New York Chief Judge Jonathan Lippman announced Wednesday a statewide initiative aimed at helping victims of sex trafficking and prostitution that will allow for the dismissal or reduction in charges they may face. NY1's Dean Meminger filed the following report.
New York State's top judge says prostitutes don't freely choose the career, but rather are forced or manipulated into it.
"It is in every sense a form of modern day slavery. We cannot tolerate this practice in a civilized society, nor can we afford to allow victims of trafficking slip between the cracks of our justice system," said State Court of Appeals Chief Judge Jonathan Lippman.
At a citizens crime commission meeting Wednesday, Lippman said by the end of next month courtrooms will be set up across the state to specifically deal with prostitution and sex trafficking cases. There will be an effort to dismiss cases against accused prostitutes or lessen charges against them to non criminal offenses. Counseling and other services will also be offered.
The Legal Aid Society is praising the move, saying the majority of prostitutes are victims.
"There is almost a double punishment. These are individuals who are survivors of human trafficking who are charged with crimes when they themselves are victims," said Stephen Banks of the Legal Aid Society.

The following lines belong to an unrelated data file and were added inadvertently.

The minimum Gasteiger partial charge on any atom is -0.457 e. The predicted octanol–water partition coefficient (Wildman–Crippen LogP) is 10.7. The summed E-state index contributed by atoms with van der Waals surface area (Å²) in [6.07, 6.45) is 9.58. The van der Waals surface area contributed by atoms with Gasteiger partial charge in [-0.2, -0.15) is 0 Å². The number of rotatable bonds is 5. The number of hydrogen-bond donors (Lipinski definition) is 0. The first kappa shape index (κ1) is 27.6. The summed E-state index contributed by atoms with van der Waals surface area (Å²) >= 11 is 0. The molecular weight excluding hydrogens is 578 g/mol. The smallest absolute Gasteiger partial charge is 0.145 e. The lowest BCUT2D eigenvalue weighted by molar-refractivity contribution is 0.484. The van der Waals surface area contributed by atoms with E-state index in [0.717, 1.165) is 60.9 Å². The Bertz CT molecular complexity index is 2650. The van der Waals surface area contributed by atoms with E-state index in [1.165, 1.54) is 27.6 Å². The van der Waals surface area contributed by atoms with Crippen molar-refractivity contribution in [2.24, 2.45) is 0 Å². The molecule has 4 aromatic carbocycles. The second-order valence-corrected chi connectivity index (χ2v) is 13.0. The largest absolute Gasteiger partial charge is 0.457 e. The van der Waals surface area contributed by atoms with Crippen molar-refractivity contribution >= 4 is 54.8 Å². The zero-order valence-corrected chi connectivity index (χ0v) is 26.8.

One woman who spoke with NY1 says she was one of those victims who turned her life around. She says more help like the court initiative is needed.
"People are starting to get it and that these girls are not criminals. They are victims and they need help," she said.
"The typical age of entry into prostitution in the United States is only 12 to 14 years of age," Lippman said.
For the last few years there have been pilot court programs in Manhattan and Queens. Judges say the initiative works and it is clear the majority of women and children are abused and fearful.
"Many of the defendants are forced to give their money to their pimps. They are often beaten If they do not provide the money that is owed to their pimps," said Queens Human Trafficking Court Judge Toko Serita.
Judges and prosecutors who attended Wednesday's meeting admit there has to be more emphasis on going after the pimps, human traffickers, and clients -- not just the prostitutes.